Do People Who Have Grit Have It All the Time?

Higher levels of grit are linked to lower amounts of maladaptive perfectionism.

Posted May 08, 2019

Christopher Bergland
Source: Christopher Bergland

If a picture is worth a thousand words, this image of my 11-year-old daughter trying her hardest to win a tennis match—while simultaneously exuding a laid-back and playful attitude lined with understated perseverance—personifies the findings of new research on the grit-related importance of letting go of perfectionism and embracing failure. 

The results of this study, "Examining the Domain Specificity of Grit," were recently published in the journal Personality and Individual Differences. The researchers found that a blend of letting failure roll off your back, growth mindset beliefs, and lower amounts of maladaptive perfectionism were a winning triad for boosting grit scores in life, school, and sports.

For this study, researchers at the University of Alberta in Canada set out to identify if grit—which is generally described as perseverance and passion for achieving long-term goals despite setbacks—is a domain-specific quality seen "on the court" or more of a "global" personality trait that overflows into all areas of someone's life.  

The Canadian researchers focused on intercollegiate varsity athletes—who displayed an abundance of sports-specific grit on the playing field—to see if they also had grit in the classroom and out-of-school pursuits.

"We wanted to know whether people bring grit to every aspect of their life, or if they are gritty athletes or gritty students, or even a gritty parent or a gritty hobbyist," first author Danielle Cormier said in a statement. Cormier is a former U of A master's student who conducted this research under the supervision of John Dunn, a sport psychology researcher.

For this study, 251 U of A varsity athletes were recruited to self-report their responses to three versions of the Grit Scale (Duckworth, Peterson, Matthews, & Kelly, 2007). This rating scale was the brainchild of Angela Duckworth, author of the bestselling book, Grit: The Power of Passion and Perseverance. Cormier refers to Duckworth as the "mother of grit."

Duckworth's widely-acknowledged Grit Scales were used by Cormier et al. to measure overall grit in "general life" (without domain specificity), as well as in domain-specific contexts of academic grit and sports-related grit.

As might be expected, Cormier and colleagues found that intercollegiate student-athletes reported higher levels of grit in sport than in school; they also reported higher levels of grit in sport than in "life in general." Based on these findings, Cormier said, "It seems grit is best conceptualized as a domain-specific trait, and not in general, which is how the field has been measuring grit since it was conceptualized."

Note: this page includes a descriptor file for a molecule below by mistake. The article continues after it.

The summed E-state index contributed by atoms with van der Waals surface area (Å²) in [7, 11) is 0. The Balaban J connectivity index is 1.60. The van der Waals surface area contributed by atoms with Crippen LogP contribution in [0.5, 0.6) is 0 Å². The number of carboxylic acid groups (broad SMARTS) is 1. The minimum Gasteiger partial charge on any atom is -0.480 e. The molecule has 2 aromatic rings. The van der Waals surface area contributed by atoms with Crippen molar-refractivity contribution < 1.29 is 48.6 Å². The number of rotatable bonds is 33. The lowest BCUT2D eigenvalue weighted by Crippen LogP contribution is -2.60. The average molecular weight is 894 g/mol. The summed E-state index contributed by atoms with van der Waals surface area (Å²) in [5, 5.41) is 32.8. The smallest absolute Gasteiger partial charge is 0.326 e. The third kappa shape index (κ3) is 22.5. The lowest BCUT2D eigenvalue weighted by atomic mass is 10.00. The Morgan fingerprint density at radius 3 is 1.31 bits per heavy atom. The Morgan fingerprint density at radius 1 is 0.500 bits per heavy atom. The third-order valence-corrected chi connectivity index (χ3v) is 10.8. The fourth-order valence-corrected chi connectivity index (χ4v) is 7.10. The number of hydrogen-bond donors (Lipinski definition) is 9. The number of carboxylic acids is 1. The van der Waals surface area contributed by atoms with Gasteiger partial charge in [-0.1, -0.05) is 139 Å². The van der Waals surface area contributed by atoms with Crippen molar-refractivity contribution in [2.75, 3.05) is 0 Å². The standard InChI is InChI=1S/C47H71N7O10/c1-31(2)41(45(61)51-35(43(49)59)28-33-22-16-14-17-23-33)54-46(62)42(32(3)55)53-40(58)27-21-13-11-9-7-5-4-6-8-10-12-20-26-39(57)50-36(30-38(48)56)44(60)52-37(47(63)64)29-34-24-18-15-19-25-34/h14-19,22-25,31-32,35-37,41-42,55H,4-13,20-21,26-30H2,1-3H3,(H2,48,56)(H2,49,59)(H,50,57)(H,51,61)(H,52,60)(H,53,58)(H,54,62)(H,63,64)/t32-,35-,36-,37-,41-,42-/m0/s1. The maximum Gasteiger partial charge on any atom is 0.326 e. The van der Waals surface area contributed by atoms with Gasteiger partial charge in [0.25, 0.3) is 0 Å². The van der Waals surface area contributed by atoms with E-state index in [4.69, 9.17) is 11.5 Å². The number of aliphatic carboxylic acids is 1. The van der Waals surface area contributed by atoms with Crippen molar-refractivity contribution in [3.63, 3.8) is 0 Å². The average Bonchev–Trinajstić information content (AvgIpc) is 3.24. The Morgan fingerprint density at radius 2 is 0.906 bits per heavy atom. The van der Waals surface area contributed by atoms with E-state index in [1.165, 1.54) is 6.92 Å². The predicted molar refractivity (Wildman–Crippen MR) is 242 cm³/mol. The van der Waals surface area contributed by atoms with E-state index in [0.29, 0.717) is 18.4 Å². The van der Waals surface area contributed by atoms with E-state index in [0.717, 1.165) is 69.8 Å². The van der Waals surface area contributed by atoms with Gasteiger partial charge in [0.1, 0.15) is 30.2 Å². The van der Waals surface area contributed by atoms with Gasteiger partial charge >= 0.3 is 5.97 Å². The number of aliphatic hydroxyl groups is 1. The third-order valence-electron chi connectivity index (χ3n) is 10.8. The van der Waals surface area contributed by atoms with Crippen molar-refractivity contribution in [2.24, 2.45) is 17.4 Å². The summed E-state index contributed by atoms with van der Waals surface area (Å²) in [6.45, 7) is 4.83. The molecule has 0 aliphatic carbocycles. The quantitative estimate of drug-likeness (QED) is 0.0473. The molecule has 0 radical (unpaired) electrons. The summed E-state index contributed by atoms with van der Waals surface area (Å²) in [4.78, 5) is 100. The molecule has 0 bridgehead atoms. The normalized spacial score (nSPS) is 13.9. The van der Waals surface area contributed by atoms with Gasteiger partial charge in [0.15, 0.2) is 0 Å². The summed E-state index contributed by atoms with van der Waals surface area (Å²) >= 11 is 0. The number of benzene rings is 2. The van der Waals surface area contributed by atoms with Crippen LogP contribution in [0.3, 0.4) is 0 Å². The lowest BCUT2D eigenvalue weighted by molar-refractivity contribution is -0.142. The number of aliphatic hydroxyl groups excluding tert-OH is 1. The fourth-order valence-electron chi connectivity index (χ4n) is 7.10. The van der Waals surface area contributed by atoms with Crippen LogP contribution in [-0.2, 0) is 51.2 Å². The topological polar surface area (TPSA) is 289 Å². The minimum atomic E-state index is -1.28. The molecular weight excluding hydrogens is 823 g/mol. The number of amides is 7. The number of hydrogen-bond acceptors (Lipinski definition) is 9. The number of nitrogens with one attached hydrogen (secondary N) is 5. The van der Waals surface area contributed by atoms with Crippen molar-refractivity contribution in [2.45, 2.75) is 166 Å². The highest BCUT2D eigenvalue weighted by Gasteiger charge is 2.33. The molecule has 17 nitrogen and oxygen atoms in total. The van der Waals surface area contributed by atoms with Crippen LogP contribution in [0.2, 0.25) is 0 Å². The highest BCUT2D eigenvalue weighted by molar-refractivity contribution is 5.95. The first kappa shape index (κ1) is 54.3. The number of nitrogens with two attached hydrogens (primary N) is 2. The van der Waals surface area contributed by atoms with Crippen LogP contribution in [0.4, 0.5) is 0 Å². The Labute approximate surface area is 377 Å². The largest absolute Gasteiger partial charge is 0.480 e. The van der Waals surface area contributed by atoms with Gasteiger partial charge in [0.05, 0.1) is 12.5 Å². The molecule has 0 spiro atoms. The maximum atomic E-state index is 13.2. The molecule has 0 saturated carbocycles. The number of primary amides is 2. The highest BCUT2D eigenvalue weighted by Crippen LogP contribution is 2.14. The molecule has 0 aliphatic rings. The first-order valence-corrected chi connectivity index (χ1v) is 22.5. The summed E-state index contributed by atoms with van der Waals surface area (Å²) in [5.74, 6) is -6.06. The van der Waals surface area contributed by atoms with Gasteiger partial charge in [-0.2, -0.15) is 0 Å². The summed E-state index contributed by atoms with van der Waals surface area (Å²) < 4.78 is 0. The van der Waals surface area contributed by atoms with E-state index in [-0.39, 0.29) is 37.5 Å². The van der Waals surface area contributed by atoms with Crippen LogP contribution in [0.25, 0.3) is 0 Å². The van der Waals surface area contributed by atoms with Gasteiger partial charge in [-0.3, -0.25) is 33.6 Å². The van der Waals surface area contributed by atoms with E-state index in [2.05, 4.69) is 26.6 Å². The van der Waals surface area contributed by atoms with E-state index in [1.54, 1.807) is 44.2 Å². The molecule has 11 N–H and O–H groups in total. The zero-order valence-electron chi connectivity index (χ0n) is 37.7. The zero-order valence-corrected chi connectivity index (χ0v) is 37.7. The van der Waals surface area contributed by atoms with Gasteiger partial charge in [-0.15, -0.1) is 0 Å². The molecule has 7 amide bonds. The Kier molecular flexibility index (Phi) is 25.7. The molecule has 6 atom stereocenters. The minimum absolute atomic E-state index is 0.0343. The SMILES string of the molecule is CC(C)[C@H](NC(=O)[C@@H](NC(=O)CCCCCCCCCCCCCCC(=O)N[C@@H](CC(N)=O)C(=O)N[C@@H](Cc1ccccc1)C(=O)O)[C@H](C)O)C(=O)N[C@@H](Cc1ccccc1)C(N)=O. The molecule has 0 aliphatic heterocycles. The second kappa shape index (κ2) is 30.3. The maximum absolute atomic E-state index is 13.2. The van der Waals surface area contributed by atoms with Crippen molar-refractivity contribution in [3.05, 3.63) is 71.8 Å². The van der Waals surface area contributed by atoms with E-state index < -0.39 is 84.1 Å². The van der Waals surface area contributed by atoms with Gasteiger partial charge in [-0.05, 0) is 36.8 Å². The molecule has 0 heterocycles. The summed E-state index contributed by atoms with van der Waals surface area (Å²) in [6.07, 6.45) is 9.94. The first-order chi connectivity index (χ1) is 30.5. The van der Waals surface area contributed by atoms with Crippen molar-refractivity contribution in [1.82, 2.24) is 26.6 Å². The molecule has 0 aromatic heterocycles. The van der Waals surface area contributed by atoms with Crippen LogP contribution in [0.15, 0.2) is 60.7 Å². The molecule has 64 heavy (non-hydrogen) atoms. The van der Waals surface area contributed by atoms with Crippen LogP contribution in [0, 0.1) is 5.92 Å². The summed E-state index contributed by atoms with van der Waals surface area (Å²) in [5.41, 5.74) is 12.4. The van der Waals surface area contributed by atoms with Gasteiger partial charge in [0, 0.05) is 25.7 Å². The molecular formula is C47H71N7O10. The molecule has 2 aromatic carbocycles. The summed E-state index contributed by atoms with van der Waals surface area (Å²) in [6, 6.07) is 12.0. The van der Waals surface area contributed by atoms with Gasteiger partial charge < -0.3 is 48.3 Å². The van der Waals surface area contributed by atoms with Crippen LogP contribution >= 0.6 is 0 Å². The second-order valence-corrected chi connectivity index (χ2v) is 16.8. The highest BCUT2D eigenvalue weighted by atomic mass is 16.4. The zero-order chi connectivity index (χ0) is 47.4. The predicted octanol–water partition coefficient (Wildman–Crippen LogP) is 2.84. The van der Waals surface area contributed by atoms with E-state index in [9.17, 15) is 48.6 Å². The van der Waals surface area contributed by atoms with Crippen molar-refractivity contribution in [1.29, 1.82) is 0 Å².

Interestingly, Cormier's research also identified a correlation between higher grit scores and lower levels of maladaptive perfectionism along with fewer perfectionistic concerns. "This negative form of perfectionism is where people set unattainable goals, which often leads to a lot of anxiety and even sport dropout," she said. (See, "Self-Compassion Counterbalances Maladaptive Perfectionism")  

Although previous research on grit suggests that people generally display more grittiness in pursuits that evoke passion, Cormier speculates that it's possible to become grittier in other domains that might not automatically evoke passion by tweaking your mindset.

More specifically, Cormier recommends adopting a growth mindset. This advice echoes the conclusions of a recent five-pronged study (O'Keefe, Dweck, & Walton, 2018) which encouraged students to let go of the idea of "finding one's passion" by adopting a so-called "growth mindset." As the authors explain, "Urging people to find their passion may lead them to put all their eggs in one basket but then to drop that basket when it becomes difficult to carry." (See "Growth Mindset Advice: Take Your Passion and Make It Happen!")

"Instead of thinking talents are fixed, like believing your intelligence is just the way it is, a growth mindset allows you to believe that intelligence, or other character traits and talents, can be grown," Cormier said. "In order to do that you must embrace failures and setbacks because, without any of those learning opportunities, you're not going to get better." 

As a retired professional athlete, science writer, and blogger, I'm continually filtering the latest empirical evidence through my own life experience in ways that might be useful to my daughter. While driving my tween to school this morning, I casually brought up the findings of this new study and explained how the findings by Cormier et al. (2019) dovetail with other recent studies on growth mindset and perfectionism that we've discussed before. I also shared some personal stories about how I learned to become grittier in all aspects of my life by embracing my inherent "wabi-sabi" flaws, letting go of perfectionist aspirations, and being willing to fail badly in an effort to get better at things in life that don't come naturally to me. (See "Can't Do It Perfectly? Just Do It Badly!")

Thankfully, my daughter seems to have figured out how to walk the tightrope between perseverance and true grit in pursuit of a goal while simultaneously staying relaxed and "laughing it off" anytime she fails trying. This paradox can be tricky to navigate. If you're a parent or coach, I highly recommend telling your kids and students about the often-overlooked importance of reducing perfectionism and learning to let failure roll off your back as core tenets of grit.

References

Danielle L. Cormier, John G. H. Dunn, and Janice Causgrove Dunn. "Examining the Domain Specificity of Grit" Personality and Individual Differences (First published online: December 11, 2018) DOI: 10.1016/j.paid.2018.11.026

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